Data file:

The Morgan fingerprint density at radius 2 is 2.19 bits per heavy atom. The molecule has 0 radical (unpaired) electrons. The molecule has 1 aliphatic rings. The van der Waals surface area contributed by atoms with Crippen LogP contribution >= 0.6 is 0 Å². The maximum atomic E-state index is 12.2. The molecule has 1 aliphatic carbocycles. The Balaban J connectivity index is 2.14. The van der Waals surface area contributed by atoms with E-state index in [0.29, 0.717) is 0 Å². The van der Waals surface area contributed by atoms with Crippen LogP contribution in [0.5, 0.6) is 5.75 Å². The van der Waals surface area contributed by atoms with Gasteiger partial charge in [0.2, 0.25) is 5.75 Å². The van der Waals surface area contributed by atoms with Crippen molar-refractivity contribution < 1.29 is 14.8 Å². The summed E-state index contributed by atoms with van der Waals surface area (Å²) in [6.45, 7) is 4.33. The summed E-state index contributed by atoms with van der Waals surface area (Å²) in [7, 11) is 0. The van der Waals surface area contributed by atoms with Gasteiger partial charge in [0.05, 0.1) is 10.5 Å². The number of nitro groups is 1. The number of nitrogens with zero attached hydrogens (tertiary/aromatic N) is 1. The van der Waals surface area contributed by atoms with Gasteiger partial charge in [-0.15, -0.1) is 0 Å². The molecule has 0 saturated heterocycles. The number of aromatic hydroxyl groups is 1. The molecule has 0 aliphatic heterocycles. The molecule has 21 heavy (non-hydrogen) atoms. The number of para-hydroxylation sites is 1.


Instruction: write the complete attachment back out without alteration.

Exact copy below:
The Morgan fingerprint density at radius 2 is 2.19 bits per heavy atom. The molecule has 0 radical (unpaired) electrons. The molecule has 1 aliphatic rings. The van der Waals surface area contributed by atoms with Crippen LogP contribution >= 0.6 is 0 Å². The maximum atomic E-state index is 12.2. The molecule has 1 aliphatic carbocycles. The Balaban J connectivity index is 2.14. The van der Waals surface area contributed by atoms with E-state index in [0.29, 0.717) is 0 Å². The van der Waals surface area contributed by atoms with Crippen LogP contribution in [0.5, 0.6) is 5.75 Å². The van der Waals surface area contributed by atoms with Gasteiger partial charge in [0.2, 0.25) is 5.75 Å². The van der Waals surface area contributed by atoms with Crippen molar-refractivity contribution < 1.29 is 14.8 Å². The summed E-state index contributed by atoms with van der Waals surface area (Å²) in [6.45, 7) is 4.33. The summed E-state index contributed by atoms with van der Waals surface area (Å²) in [7, 11) is 0. The van der Waals surface area contributed by atoms with Gasteiger partial charge in [0.05, 0.1) is 10.5 Å². The number of nitro groups is 1. The number of nitrogens with zero attached hydrogens (tertiary/aromatic N) is 1. The van der Waals surface area contributed by atoms with Gasteiger partial charge in [-0.15, -0.1) is 0 Å². The molecule has 0 saturated heterocycles. The number of aromatic hydroxyl groups is 1. The molecule has 0 aliphatic heterocycles. The molecule has 21 heavy (non-hydrogen) atoms. The number of para-hydroxylation sites is 1.